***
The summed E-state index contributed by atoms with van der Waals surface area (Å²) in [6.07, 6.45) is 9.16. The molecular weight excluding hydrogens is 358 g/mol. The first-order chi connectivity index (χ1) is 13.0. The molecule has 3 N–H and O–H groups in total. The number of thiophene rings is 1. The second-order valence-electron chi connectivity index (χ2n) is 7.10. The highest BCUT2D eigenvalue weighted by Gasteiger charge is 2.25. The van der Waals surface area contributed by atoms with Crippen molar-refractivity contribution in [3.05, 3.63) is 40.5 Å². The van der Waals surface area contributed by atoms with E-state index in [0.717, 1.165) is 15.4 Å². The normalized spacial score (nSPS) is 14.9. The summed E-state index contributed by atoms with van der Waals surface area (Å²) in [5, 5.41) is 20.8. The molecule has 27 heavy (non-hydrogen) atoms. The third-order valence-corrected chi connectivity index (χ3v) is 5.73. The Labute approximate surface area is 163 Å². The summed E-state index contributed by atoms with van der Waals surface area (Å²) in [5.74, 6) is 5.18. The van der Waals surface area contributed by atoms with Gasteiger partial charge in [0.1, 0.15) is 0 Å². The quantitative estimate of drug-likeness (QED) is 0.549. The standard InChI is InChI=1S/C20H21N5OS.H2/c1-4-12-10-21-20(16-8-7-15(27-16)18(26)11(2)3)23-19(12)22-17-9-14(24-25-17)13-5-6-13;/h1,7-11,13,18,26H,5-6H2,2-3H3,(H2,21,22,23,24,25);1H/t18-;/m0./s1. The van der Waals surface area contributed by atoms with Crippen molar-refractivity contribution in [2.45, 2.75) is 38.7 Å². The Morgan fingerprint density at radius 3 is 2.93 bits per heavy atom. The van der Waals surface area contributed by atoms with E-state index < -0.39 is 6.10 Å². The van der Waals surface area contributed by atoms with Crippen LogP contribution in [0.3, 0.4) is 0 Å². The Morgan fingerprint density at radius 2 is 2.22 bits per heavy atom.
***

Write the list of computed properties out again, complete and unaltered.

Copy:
The summed E-state index contributed by atoms with van der Waals surface area (Å²) in [6.07, 6.45) is 9.16. The molecular weight excluding hydrogens is 358 g/mol. The first-order chi connectivity index (χ1) is 13.0. The molecule has 3 N–H and O–H groups in total. The number of thiophene rings is 1. The second-order valence-electron chi connectivity index (χ2n) is 7.10. The highest BCUT2D eigenvalue weighted by Gasteiger charge is 2.25. The van der Waals surface area contributed by atoms with Crippen molar-refractivity contribution in [3.05, 3.63) is 40.5 Å². The van der Waals surface area contributed by atoms with E-state index in [0.717, 1.165) is 15.4 Å². The normalized spacial score (nSPS) is 14.9. The summed E-state index contributed by atoms with van der Waals surface area (Å²) in [5, 5.41) is 20.8. The molecule has 27 heavy (non-hydrogen) atoms. The third-order valence-corrected chi connectivity index (χ3v) is 5.73. The Labute approximate surface area is 163 Å². The summed E-state index contributed by atoms with van der Waals surface area (Å²) in [5.74, 6) is 5.18. The van der Waals surface area contributed by atoms with Gasteiger partial charge in [0.1, 0.15) is 0 Å². The quantitative estimate of drug-likeness (QED) is 0.549. The standard InChI is InChI=1S/C20H21N5OS.H2/c1-4-12-10-21-20(16-8-7-15(27-16)18(26)11(2)3)23-19(12)22-17-9-14(24-25-17)13-5-6-13;/h1,7-11,13,18,26H,5-6H2,2-3H3,(H2,21,22,23,24,25);1H/t18-;/m0./s1. The van der Waals surface area contributed by atoms with Crippen molar-refractivity contribution in [2.45, 2.75) is 38.7 Å². The Morgan fingerprint density at radius 3 is 2.93 bits per heavy atom. The van der Waals surface area contributed by atoms with E-state index < -0.39 is 6.10 Å². The van der Waals surface area contributed by atoms with Crippen LogP contribution in [0.3, 0.4) is 0 Å². The Morgan fingerprint density at radius 2 is 2.22 bits per heavy atom.